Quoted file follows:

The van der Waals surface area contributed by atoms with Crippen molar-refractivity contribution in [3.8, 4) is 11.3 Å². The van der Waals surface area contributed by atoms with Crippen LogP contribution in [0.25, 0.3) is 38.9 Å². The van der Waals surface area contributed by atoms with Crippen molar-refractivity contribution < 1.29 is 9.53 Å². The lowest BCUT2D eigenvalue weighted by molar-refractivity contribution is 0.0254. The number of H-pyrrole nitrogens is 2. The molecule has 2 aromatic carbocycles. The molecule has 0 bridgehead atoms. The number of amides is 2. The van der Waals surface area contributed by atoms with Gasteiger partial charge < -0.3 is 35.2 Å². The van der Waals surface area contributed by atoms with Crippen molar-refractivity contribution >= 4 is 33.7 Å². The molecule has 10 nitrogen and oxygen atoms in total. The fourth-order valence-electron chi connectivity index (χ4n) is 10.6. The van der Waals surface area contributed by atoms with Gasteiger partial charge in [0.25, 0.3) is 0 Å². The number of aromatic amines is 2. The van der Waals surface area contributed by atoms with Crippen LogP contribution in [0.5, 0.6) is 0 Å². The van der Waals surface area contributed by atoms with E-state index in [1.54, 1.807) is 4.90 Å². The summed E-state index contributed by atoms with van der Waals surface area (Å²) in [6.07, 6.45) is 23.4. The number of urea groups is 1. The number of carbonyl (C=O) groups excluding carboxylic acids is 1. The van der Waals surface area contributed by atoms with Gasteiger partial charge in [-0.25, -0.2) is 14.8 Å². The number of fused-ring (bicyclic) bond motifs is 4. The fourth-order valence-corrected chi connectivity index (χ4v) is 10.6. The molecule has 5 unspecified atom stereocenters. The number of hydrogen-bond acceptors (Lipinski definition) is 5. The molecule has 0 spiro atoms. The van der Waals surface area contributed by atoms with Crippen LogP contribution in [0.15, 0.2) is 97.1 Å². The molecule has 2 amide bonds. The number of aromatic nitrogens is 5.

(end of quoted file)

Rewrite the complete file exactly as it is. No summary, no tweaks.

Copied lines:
The van der Waals surface area contributed by atoms with Crippen molar-refractivity contribution in [3.8, 4) is 11.3 Å². The van der Waals surface area contributed by atoms with Crippen LogP contribution in [0.25, 0.3) is 38.9 Å². The van der Waals surface area contributed by atoms with Crippen molar-refractivity contribution < 1.29 is 9.53 Å². The lowest BCUT2D eigenvalue weighted by molar-refractivity contribution is 0.0254. The number of H-pyrrole nitrogens is 2. The molecule has 2 aromatic carbocycles. The molecule has 0 bridgehead atoms. The number of amides is 2. The van der Waals surface area contributed by atoms with Gasteiger partial charge < -0.3 is 35.2 Å². The van der Waals surface area contributed by atoms with Crippen molar-refractivity contribution >= 4 is 33.7 Å². The molecule has 10 nitrogen and oxygen atoms in total. The fourth-order valence-electron chi connectivity index (χ4n) is 10.6. The van der Waals surface area contributed by atoms with Gasteiger partial charge in [0.25, 0.3) is 0 Å². The number of aromatic amines is 2. The van der Waals surface area contributed by atoms with Crippen LogP contribution in [0.5, 0.6) is 0 Å². The van der Waals surface area contributed by atoms with E-state index in [1.54, 1.807) is 4.90 Å². The summed E-state index contributed by atoms with van der Waals surface area (Å²) in [6.07, 6.45) is 23.4. The number of urea groups is 1. The number of carbonyl (C=O) groups excluding carboxylic acids is 1. The van der Waals surface area contributed by atoms with Gasteiger partial charge in [-0.25, -0.2) is 14.8 Å². The number of fused-ring (bicyclic) bond motifs is 4. The fourth-order valence-corrected chi connectivity index (χ4v) is 10.6. The molecule has 5 unspecified atom stereocenters. The number of hydrogen-bond acceptors (Lipinski definition) is 5. The molecule has 0 spiro atoms. The van der Waals surface area contributed by atoms with Crippen LogP contribution in [0.15, 0.2) is 97.1 Å². The molecule has 2 amide bonds. The number of aromatic nitrogens is 5.